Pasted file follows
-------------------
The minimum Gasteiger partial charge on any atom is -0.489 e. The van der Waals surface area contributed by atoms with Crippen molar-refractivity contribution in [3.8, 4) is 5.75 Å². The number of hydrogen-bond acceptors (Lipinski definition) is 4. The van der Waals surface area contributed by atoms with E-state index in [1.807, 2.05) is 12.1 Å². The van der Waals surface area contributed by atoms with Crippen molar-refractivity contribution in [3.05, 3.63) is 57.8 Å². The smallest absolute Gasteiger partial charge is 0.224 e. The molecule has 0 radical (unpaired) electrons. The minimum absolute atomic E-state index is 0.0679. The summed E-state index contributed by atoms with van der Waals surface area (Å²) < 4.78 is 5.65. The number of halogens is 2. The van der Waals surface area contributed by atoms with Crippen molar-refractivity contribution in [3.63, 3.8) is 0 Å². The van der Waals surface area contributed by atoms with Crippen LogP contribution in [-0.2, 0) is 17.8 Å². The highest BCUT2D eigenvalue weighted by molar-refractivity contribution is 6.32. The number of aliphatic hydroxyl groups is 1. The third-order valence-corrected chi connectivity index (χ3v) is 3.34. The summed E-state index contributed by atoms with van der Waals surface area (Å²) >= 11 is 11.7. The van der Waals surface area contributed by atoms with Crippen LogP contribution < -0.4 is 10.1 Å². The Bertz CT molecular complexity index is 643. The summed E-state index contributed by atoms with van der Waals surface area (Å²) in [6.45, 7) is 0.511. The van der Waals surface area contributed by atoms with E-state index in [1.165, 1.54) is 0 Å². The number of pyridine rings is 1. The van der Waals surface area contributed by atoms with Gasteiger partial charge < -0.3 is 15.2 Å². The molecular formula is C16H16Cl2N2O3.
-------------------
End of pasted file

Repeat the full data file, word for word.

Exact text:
The minimum Gasteiger partial charge on any atom is -0.489 e. The van der Waals surface area contributed by atoms with Crippen molar-refractivity contribution in [3.8, 4) is 5.75 Å². The number of hydrogen-bond acceptors (Lipinski definition) is 4. The van der Waals surface area contributed by atoms with E-state index in [1.807, 2.05) is 12.1 Å². The van der Waals surface area contributed by atoms with Crippen molar-refractivity contribution in [3.05, 3.63) is 57.8 Å². The smallest absolute Gasteiger partial charge is 0.224 e. The molecule has 0 radical (unpaired) electrons. The minimum absolute atomic E-state index is 0.0679. The summed E-state index contributed by atoms with van der Waals surface area (Å²) < 4.78 is 5.65. The number of halogens is 2. The van der Waals surface area contributed by atoms with Crippen molar-refractivity contribution in [3.63, 3.8) is 0 Å². The van der Waals surface area contributed by atoms with Crippen LogP contribution in [-0.2, 0) is 17.8 Å². The highest BCUT2D eigenvalue weighted by molar-refractivity contribution is 6.32. The number of aliphatic hydroxyl groups is 1. The third-order valence-corrected chi connectivity index (χ3v) is 3.34. The summed E-state index contributed by atoms with van der Waals surface area (Å²) >= 11 is 11.7. The van der Waals surface area contributed by atoms with Crippen LogP contribution < -0.4 is 10.1 Å². The Bertz CT molecular complexity index is 643. The summed E-state index contributed by atoms with van der Waals surface area (Å²) in [6.45, 7) is 0.511. The van der Waals surface area contributed by atoms with E-state index in [1.165, 1.54) is 0 Å². The number of pyridine rings is 1. The van der Waals surface area contributed by atoms with Gasteiger partial charge < -0.3 is 15.2 Å². The molecular formula is C16H16Cl2N2O3.